Figure 2: Motivations for the implementation of green practices (Bearing Point, 2010)

Green supply chain management processes

Within the green supply chain, various procedures tend to combine as well as complement each other so as to assure the product delivery to that of the end consumer as well as its return after use. These processes vary according to the business sectors of the company and link one link with another or with several links in the network. Stadtler (2002) subdivides supply chain management into two distinct parts: integration as well as the coordination of the network of the various flows. Network integration involves the choice of organization, partners, management, and collaboration within the network. Network coordination tends to constitute planning along with the control processes of the chain along with the process of information sharing and the technologies that are used for this purpose. Lambert and Cooper (2000) describe the different processes defining the management of a supply chain. The transversal functions allowing the management of flows and the integration of the basic functions of a company in a supply chain are:

  • customer service management
  • customer relationship management
  • demand management;
  • order management;
  • production flow management;
  • product development and marketing;
  • supplier relationship management;
  • reverse flow management (recycling, after-sales service)

in order to further illustrate the major processes within a green supply chain, the GreenSCOR model is rendered to be an example (SCC, 2006), illustrated in figure 3. This model assumes that the supply chain is divided into four processes: planning, green procurement and manufacturing, green logistics, and carbon management

Figure 3: Green supply chain management processes (SCC, 2006)

Planning

is a process aimed at organizing other processes in the supply chain? At this level, the strategic decisions for the configuration of the integrated closed-loop logistics network and the ecodesign of products are determined

Paquette (2005) states that key variables which can influence the environmental performance of a system or product are determined in this planning phase of the supply chain.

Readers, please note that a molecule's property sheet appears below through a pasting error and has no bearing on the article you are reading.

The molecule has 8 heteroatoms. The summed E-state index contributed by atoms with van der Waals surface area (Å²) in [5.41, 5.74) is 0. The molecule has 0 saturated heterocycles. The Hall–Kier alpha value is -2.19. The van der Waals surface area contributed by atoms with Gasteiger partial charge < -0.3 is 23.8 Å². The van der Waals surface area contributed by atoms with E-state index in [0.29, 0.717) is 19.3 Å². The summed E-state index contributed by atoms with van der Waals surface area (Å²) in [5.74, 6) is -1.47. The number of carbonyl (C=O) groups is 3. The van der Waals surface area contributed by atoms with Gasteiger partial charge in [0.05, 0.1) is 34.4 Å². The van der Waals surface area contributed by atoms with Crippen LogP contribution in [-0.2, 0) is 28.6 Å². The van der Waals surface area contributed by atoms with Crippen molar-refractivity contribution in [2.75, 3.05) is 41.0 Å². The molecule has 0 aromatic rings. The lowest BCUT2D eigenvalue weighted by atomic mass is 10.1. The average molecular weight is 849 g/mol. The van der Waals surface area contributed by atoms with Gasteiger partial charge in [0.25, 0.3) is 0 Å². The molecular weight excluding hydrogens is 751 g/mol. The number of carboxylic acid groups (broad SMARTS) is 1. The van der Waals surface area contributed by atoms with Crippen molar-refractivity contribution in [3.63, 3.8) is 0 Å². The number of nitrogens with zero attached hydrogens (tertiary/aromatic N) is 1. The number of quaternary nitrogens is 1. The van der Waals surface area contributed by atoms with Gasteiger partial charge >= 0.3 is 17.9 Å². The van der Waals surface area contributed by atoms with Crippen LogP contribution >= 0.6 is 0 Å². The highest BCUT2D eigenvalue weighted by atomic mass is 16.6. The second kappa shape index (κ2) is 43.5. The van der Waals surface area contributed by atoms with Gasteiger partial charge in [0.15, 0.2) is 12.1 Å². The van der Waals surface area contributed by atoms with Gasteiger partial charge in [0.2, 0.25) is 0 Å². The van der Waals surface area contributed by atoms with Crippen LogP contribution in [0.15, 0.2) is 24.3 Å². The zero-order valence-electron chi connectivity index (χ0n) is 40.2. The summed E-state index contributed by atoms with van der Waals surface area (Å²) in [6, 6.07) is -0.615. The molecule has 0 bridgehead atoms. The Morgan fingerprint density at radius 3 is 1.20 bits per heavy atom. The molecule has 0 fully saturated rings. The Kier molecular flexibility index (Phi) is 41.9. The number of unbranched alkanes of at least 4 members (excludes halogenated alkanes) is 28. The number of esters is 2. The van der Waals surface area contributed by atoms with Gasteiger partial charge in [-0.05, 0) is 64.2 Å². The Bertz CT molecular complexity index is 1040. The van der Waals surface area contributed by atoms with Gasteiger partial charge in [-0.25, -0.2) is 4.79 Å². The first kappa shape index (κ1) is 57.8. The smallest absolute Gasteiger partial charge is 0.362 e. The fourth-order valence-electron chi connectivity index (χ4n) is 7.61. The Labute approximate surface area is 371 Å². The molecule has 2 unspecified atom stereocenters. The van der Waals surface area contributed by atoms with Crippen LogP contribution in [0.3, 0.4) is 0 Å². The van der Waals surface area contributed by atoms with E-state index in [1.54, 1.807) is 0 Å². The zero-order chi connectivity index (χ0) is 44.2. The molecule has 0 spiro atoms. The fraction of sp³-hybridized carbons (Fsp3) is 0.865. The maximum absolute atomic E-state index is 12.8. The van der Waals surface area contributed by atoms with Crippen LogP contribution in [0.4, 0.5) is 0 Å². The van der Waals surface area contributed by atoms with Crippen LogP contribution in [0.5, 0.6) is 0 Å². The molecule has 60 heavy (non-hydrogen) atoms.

Supply procurement

Mainly because of its upstream position within the logistics chain, the “supply procurement” process plays an essential strategic role; it is able to prevent when selecting suppliers and service providers, the transfer of goods, environmental risks of raw materials and acquired products.

 

Green manufacturing

The “manufacturing” process encompasses the processing of raw materials and the assembling of that product. In order to assure the implementation of green manufacturing, businesses should focus on improving their manufacturing procedures by working through the triangle which comprises three main elements: energy, technology, and materials.

 

Green distribution

The “deliver” procedure comprises two sub-procedures: transport and storage.

  • Green transportation. This assures the movement of the material flows from that of the supply chain. Nevertheless, this sector does hold a huge impact on the environment, for example, freight transport accounts for around 14% of total industrial emissions
  • Green storage. The logistics buildings have a very important role in the management of flows both upstream as well as downstream of the logistics chain, it also ensures storage along with other order finishing operations (packaging, labeling, etc.). The objective of green storage is primarily to plan logistics buildings in compliance with eco-construction standards (eg, standard NF EN 15643-1) which reduces environmental impact. Business warehouses can be built using materials such as wood and can operate with alternative and renewable energies such as solar and wind energy
 

Reverse logistics/ Carbon management

The ‘return’ process is the last process in the green supply chain. It allows the closure of the value loop through the extension of the product lifecycle to allow its reuse (Fleischmann, 2001).

 
 

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References